Vincent Van Gogh’s image is cemented in our cultural memory. His letters complicate the view ~ The Washington Post

“Wheatfield with Crows,” by Vincent van Gogh, 1890. “I’ve painted another three large canvases,” van Gogh wrote to Theo van Gogh and Theo’s wife, Jo van Gogh-Bonger, in 1890. “They’re immense stretches of wheatfields under turbulent skies, and I made a point of trying to express sadness, extreme loneliness. You’ll see this soon, I hope – for I hope to bring them to you in Paris as soon as possible, since I’d almost believe that these canvases will tell you what I can’t say in words, what I consider healthy and fortifying about the countryside.” (Van Gogh Museum, Amsterdam (Vincent van Gogh Foundation))
September 17, 2020


From “The Agony and the Ecstasy,” with Charlton Heston as Michelangelo, to “Pollock,” starring Ed Harris, Hollywood films on the lives of tortured artists have been catnip to the general public, and no artist has gained a larger share of attention than Vincent van Gogh.

Kirk Douglas, in 1956’s “Lust for Life,” cemented the prevailing image of the Dutch artist: a tortured genius, helpless in the grip of a vision that no one else could see. Douglas’s resemblance to van Gogh fixed the artist’s appearance in popular culture, and it is safe to say that today people with only a general knowledge of art can identify van Gogh from one of his self-portraits, thinking of him as the madman who cut off his ear.

The real man was much more complex, the son of a respectable pastor, well-read, fluent in three languages, who began his artistic career as an art dealer. His personality shines through in his letters, portions of which were being published within a couple years of his death in July 1890, widely believed to have been a suicide.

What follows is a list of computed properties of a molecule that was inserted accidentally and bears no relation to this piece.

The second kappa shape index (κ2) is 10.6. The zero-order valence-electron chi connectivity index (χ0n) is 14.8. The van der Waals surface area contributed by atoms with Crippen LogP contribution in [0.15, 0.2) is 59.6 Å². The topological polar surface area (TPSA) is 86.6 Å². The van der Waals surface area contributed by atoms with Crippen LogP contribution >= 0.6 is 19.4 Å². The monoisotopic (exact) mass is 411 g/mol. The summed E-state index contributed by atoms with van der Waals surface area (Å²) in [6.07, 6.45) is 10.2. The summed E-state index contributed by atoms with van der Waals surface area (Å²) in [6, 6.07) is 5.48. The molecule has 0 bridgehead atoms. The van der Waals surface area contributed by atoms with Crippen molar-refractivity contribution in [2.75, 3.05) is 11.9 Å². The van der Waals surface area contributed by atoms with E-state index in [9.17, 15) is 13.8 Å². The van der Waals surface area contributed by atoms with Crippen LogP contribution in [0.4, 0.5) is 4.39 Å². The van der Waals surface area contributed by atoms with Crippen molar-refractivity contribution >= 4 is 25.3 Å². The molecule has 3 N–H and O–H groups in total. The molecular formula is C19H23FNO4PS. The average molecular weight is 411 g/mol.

Compelling though he may have been, van Gogh was a difficult character to live with, and his appearance mirrored the turmoil within. “He had a facial tic, and his hands seemed to be in constant motion,” the editors write. “People were often afraid of him, because of his wild and unkempt appearance and his intense manner of speaking.” Some of that wild and unkempt appearance may simply have been a result of poverty, but there is no doubt that van Gogh’s conviction that he was always right could make him as tiresome as a half-inebriated and wholly opinionated cousin at a Thanksgiving table. His younger brother Theo performed miracles to support him and undoubtedly, upon dying, ascended to a well-deserved place at the right hand of God for resisting the temptation to strangle the painter on numerous occasions.

“The correspondence of the great artists and idealists in the history of Western Man is mostly about money,” wrote Kenneth Rexroth, including van Gogh in that number. Even in this brief selection of his letters, money, or the lack thereof, is a constant concern. “Oh, Theo,” he writes in 1883 from The Hague, “I could make much more progress if I was a little better off.” A recurring dream throughout the correspondence is a move to the country or, if he’s already in the country, to some other country setting where a studio will be much less expensive and the food nourishing and cheap.

Statement from Steve Schmidt  Upon the Death of Ruth Bader Ginsburg

Steve Schmidt, former Republican, John McCain’s Campaign Manager
Do Not Be Afraid. Do Not Tremble. Do Not Waiver.  Do not doubt either the goodness of our people or the possibilities for our future. Do not let small men with tyranny and malice in their heart
(@realDonaldTrump) or hypocrites with no core (@VP) make you afraid for our future or of your countrymen and women. Do not let the fascists, racists and conspiracy theorists make you afraid of your neighbors or the strangers who could be your friend.  We should all be grateful that we have been chosen by this rancid and dangerous hour to stand up and fight.